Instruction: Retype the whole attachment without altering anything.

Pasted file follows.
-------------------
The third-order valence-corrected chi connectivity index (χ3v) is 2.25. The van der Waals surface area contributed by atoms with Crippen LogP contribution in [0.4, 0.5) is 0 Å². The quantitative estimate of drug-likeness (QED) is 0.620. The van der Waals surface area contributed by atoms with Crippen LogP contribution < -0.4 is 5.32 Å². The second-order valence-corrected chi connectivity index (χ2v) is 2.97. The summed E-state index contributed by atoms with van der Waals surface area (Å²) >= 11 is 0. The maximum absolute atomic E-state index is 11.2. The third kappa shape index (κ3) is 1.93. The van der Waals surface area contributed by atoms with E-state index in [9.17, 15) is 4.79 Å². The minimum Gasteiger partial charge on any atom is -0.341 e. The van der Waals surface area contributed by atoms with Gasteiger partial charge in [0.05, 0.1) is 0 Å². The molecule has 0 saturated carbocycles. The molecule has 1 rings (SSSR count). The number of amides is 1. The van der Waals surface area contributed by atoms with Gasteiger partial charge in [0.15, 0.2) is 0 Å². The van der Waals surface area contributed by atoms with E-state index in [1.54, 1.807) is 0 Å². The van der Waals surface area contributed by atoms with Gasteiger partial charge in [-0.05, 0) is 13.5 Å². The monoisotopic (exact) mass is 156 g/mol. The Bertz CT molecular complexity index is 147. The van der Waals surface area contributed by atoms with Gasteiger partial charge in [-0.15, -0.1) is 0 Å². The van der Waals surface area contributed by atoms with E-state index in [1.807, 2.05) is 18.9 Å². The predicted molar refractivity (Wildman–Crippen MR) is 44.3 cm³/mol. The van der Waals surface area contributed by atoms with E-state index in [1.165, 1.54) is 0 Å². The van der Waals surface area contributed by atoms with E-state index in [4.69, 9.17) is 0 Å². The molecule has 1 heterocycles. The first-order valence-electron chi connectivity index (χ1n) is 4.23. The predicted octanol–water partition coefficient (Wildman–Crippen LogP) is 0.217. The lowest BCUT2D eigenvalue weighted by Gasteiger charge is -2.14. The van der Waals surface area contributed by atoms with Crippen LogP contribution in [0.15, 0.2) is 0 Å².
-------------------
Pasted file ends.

The third-order valence-corrected chi connectivity index (χ3v) is 2.25. The van der Waals surface area contributed by atoms with Crippen LogP contribution in [0.4, 0.5) is 0 Å². The quantitative estimate of drug-likeness (QED) is 0.620. The van der Waals surface area contributed by atoms with Crippen LogP contribution < -0.4 is 5.32 Å². The second-order valence-corrected chi connectivity index (χ2v) is 2.97. The summed E-state index contributed by atoms with van der Waals surface area (Å²) >= 11 is 0. The maximum absolute atomic E-state index is 11.2. The third kappa shape index (κ3) is 1.93. The van der Waals surface area contributed by atoms with E-state index in [9.17, 15) is 4.79 Å². The minimum Gasteiger partial charge on any atom is -0.341 e. The van der Waals surface area contributed by atoms with Gasteiger partial charge in [0.05, 0.1) is 0 Å². The molecule has 0 saturated carbocycles. The molecule has 1 rings (SSSR count). The number of amides is 1. The van der Waals surface area contributed by atoms with Gasteiger partial charge in [0.15, 0.2) is 0 Å². The van der Waals surface area contributed by atoms with E-state index in [1.54, 1.807) is 0 Å². The van der Waals surface area contributed by atoms with Gasteiger partial charge in [-0.05, 0) is 13.5 Å². The monoisotopic (exact) mass is 156 g/mol. The Bertz CT molecular complexity index is 147. The van der Waals surface area contributed by atoms with Gasteiger partial charge in [-0.15, -0.1) is 0 Å². The van der Waals surface area contributed by atoms with E-state index in [1.807, 2.05) is 18.9 Å². The predicted molar refractivity (Wildman–Crippen MR) is 44.3 cm³/mol. The van der Waals surface area contributed by atoms with E-state index in [1.165, 1.54) is 0 Å². The van der Waals surface area contributed by atoms with E-state index in [4.69, 9.17) is 0 Å². The molecule has 1 heterocycles. The first-order valence-electron chi connectivity index (χ1n) is 4.23. The predicted octanol–water partition coefficient (Wildman–Crippen LogP) is 0.217. The lowest BCUT2D eigenvalue weighted by Gasteiger charge is -2.14. The van der Waals surface area contributed by atoms with Crippen LogP contribution in [0.15, 0.2) is 0 Å².